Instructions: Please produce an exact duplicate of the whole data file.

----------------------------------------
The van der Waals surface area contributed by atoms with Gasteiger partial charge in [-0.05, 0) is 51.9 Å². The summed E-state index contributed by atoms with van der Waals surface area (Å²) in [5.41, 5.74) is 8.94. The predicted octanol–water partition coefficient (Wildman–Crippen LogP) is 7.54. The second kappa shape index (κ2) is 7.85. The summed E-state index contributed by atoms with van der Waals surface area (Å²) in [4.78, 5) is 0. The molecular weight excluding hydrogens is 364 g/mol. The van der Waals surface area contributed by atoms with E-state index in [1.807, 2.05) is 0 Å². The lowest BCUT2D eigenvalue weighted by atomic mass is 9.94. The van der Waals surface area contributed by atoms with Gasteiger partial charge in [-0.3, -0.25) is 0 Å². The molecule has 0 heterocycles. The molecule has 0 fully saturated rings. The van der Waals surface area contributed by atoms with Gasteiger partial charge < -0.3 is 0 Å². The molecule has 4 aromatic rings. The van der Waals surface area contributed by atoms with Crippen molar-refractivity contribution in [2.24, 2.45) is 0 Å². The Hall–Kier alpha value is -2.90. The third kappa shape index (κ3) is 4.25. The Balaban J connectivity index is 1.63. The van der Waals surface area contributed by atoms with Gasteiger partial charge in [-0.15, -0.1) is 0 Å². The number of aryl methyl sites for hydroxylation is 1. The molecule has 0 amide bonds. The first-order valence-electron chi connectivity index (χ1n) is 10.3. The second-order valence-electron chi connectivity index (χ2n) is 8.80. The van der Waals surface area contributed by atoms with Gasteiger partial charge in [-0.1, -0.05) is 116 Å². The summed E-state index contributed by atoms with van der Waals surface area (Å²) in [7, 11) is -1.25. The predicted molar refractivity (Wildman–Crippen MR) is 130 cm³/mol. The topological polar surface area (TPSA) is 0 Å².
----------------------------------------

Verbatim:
The van der Waals surface area contributed by atoms with Gasteiger partial charge in [-0.05, 0) is 51.9 Å². The summed E-state index contributed by atoms with van der Waals surface area (Å²) in [5.41, 5.74) is 8.94. The predicted octanol–water partition coefficient (Wildman–Crippen LogP) is 7.54. The second kappa shape index (κ2) is 7.85. The summed E-state index contributed by atoms with van der Waals surface area (Å²) in [4.78, 5) is 0. The molecular weight excluding hydrogens is 364 g/mol. The van der Waals surface area contributed by atoms with E-state index in [1.807, 2.05) is 0 Å². The lowest BCUT2D eigenvalue weighted by atomic mass is 9.94. The van der Waals surface area contributed by atoms with Gasteiger partial charge in [-0.3, -0.25) is 0 Å². The molecule has 0 heterocycles. The molecule has 0 fully saturated rings. The van der Waals surface area contributed by atoms with Gasteiger partial charge < -0.3 is 0 Å². The molecule has 4 aromatic rings. The van der Waals surface area contributed by atoms with Crippen molar-refractivity contribution in [2.24, 2.45) is 0 Å². The Hall–Kier alpha value is -2.90. The third kappa shape index (κ3) is 4.25. The Balaban J connectivity index is 1.63. The van der Waals surface area contributed by atoms with Gasteiger partial charge in [-0.15, -0.1) is 0 Å². The number of aryl methyl sites for hydroxylation is 1. The molecule has 0 amide bonds. The first-order valence-electron chi connectivity index (χ1n) is 10.3. The second-order valence-electron chi connectivity index (χ2n) is 8.80. The van der Waals surface area contributed by atoms with Gasteiger partial charge in [-0.1, -0.05) is 116 Å². The summed E-state index contributed by atoms with van der Waals surface area (Å²) in [7, 11) is -1.25. The predicted molar refractivity (Wildman–Crippen MR) is 130 cm³/mol. The topological polar surface area (TPSA) is 0 Å².